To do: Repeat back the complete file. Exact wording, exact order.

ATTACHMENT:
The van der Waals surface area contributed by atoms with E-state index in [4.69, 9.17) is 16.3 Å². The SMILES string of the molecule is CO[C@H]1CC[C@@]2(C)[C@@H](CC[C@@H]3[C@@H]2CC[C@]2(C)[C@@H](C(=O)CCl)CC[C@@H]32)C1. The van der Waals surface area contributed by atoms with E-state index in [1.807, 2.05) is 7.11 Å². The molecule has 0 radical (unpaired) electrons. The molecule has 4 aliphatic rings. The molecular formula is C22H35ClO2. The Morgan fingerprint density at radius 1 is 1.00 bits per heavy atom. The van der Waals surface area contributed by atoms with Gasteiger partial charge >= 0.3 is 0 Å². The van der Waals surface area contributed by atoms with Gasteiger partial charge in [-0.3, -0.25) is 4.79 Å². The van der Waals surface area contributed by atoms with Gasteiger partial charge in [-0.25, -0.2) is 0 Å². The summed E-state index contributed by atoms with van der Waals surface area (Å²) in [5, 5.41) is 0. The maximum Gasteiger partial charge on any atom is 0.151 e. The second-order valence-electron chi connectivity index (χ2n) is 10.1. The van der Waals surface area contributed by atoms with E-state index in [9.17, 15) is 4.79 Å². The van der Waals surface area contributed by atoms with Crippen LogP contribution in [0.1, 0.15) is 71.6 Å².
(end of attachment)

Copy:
The van der Waals surface area contributed by atoms with E-state index in [4.69, 9.17) is 16.3 Å². The SMILES string of the molecule is CO[C@H]1CC[C@@]2(C)[C@@H](CC[C@@H]3[C@@H]2CC[C@]2(C)[C@@H](C(=O)CCl)CC[C@@H]32)C1. The van der Waals surface area contributed by atoms with E-state index in [1.807, 2.05) is 7.11 Å². The molecule has 0 radical (unpaired) electrons. The molecule has 4 aliphatic rings. The molecular formula is C22H35ClO2. The Morgan fingerprint density at radius 1 is 1.00 bits per heavy atom. The van der Waals surface area contributed by atoms with Gasteiger partial charge >= 0.3 is 0 Å². The van der Waals surface area contributed by atoms with Gasteiger partial charge in [-0.3, -0.25) is 4.79 Å². The van der Waals surface area contributed by atoms with Gasteiger partial charge in [-0.25, -0.2) is 0 Å². The summed E-state index contributed by atoms with van der Waals surface area (Å²) in [5, 5.41) is 0. The maximum Gasteiger partial charge on any atom is 0.151 e. The second-order valence-electron chi connectivity index (χ2n) is 10.1. The van der Waals surface area contributed by atoms with E-state index in [9.17, 15) is 4.79 Å². The van der Waals surface area contributed by atoms with Crippen LogP contribution in [0.1, 0.15) is 71.6 Å².